Identity, Privacy, Data Security

Google Voice scams tied to majority of compromised identities

Google app icons are seen on a smartphone screen

The number of identity crimes reported to the nonprofit Identity Theft Resource Center last year was 14,817, which was slightly off from the all-time high it received in 2021.

The 2022 figure in its Trends in Identity Report is less than 1% down from the 14,917 reported to the ITRC in 2021, with 55% of the identity crime cases coming from compromised credentials, 40% of reported as cases of misused credentials and 1% of reported cases coming from victims who were notified of attempts that were ultimately unsuccessful.

Victims’ misused identities were mostly used for account takeovers at 61%, while new account creation made up 32% of victims. Social media accounts were still the top type of account takeover in 2022, but about 30% of existing account takeovers were financial accounts — primarily bank and credit card accounts — and 62% were new financial account creations.

A whopping 80% of compromised identity credentials were used in scams, up from 77% last year. Scams involving Google Voice again dominated the number of identity compromises, with nearly two-thirds of victims (61%) who contacted the ITRC being victims of the scam.

A Google Voice verification scam is a deceptive tactic used by criminals in the United States and overseas to exploit the process of enabling a Google Voice account, explained Scott Hermann, CEO of IDIQ, an identity theft protection and credit monitoring firm that conducted the report with the ITRC.  

Scammers will often obtain a victim’s phone number from an online sales listing or social media platform and initiate contact with the victim pretending to be an interested buyer. Saying they want to confirm that the victim is a legitimate seller, the scammer asks the victim to send them a Google verification code so they can create a Google Voice account associated with the victim’s phone number, which lets the scammer engage in fraudulent activity linked to the victim, Hermann continued.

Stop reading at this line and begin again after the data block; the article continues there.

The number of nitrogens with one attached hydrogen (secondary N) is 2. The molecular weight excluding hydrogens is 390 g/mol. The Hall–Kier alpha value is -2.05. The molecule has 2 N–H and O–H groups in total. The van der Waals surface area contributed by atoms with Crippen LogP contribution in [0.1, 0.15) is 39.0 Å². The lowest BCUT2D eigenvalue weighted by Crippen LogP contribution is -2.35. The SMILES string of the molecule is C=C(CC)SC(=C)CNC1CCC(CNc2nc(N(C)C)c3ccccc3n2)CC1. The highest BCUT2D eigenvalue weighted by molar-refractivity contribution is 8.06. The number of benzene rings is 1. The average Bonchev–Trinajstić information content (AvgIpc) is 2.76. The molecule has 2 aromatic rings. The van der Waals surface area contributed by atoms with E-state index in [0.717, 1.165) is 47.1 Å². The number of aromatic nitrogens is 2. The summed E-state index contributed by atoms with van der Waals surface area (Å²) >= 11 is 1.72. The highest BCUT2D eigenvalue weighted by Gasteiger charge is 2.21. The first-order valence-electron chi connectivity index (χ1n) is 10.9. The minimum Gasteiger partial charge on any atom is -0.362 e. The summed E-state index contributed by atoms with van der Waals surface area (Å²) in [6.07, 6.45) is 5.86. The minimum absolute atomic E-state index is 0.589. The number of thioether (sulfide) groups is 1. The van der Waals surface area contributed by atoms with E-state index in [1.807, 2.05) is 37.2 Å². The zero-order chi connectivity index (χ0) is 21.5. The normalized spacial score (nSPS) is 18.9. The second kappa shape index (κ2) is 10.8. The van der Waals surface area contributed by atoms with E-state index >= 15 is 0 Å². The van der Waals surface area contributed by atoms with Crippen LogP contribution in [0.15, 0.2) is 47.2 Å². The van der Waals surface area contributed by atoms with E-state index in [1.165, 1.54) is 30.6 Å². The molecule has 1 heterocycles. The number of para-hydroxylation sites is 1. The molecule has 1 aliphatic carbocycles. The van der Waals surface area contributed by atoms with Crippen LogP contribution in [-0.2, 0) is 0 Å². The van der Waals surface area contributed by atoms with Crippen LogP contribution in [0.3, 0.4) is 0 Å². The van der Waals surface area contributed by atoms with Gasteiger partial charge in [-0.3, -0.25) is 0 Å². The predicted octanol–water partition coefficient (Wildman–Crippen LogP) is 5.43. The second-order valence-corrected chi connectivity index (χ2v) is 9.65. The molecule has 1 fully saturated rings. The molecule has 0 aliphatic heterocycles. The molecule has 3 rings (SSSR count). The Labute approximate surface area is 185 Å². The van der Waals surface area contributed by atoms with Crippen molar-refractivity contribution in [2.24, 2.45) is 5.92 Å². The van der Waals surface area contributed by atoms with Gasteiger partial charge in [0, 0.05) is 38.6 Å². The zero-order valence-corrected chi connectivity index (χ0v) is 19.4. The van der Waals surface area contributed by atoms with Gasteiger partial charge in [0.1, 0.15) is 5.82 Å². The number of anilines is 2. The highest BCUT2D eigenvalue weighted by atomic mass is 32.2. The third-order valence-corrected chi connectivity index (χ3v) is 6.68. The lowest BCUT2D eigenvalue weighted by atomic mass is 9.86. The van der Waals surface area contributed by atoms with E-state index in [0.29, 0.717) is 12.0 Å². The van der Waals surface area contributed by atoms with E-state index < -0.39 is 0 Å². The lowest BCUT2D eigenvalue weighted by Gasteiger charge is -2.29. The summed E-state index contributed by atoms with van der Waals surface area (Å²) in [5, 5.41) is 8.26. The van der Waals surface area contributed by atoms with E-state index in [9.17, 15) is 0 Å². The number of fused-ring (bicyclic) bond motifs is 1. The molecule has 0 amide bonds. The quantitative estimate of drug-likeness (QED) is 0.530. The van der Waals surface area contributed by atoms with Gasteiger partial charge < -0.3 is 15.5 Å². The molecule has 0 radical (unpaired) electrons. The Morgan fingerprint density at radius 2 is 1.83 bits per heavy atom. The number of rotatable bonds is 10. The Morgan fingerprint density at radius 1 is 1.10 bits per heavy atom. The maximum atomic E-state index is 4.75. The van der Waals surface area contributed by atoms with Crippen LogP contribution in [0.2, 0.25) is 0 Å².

Cybersecurity professionals with a Google Voice number, especially one used for work, can be targeted and could have profound implications if it’s associated with their company, Hermann said. It's crucial to educate employees on the importance of using strong passwords and enabling two-factor authentication to help prevent compromised credentials and misuse of company information and platforms, he continued.

While the annual report focuses on 2022 statistics, trends from the first quarter of 2023 show that the number of contacts to the center grew compared with the same period last year; assistance for multiple accounts being compromised increased, while single account compromises dropped 10%; and more victims contacted the center for personal information compromise rather than misuse by nearly 20%.

However, the news in the first quarter of 2023 isn’t all bad: the ITRC reported a surge in the number of people requesting preventative information.

With the public’s interest in new technologies such as artificial intelligence, it's increasingly important that consumers and businesses take due diligence to a whole new level before responding to unsolicited emails, texts, and DMs on social platforms and sharing information on websites, said ITRC COO James Lee. 

Lee said the ITRC does not have direct reports of AI’s role in email or phishing scams, but the media has reported on AI being used to clone voices and create realistic emails and websites for phishing.

“There's little doubt that generative AI will make detecting and preventing certain kinds of identity crimes more difficult. Technology is agnostic, but users are not,” Lee said. “Financially motivated criminals will use the power of AI to improve the quality of their phishing lures, malicious code, and any kind of attack that can be done at scale.”

Stephen Weigand

Stephen Weigand is managing editor and production manager for SC Media. He has worked for news media in Washington, D.C., covering military and defense issues, as well as federal IT. He is based in the Seattle area.

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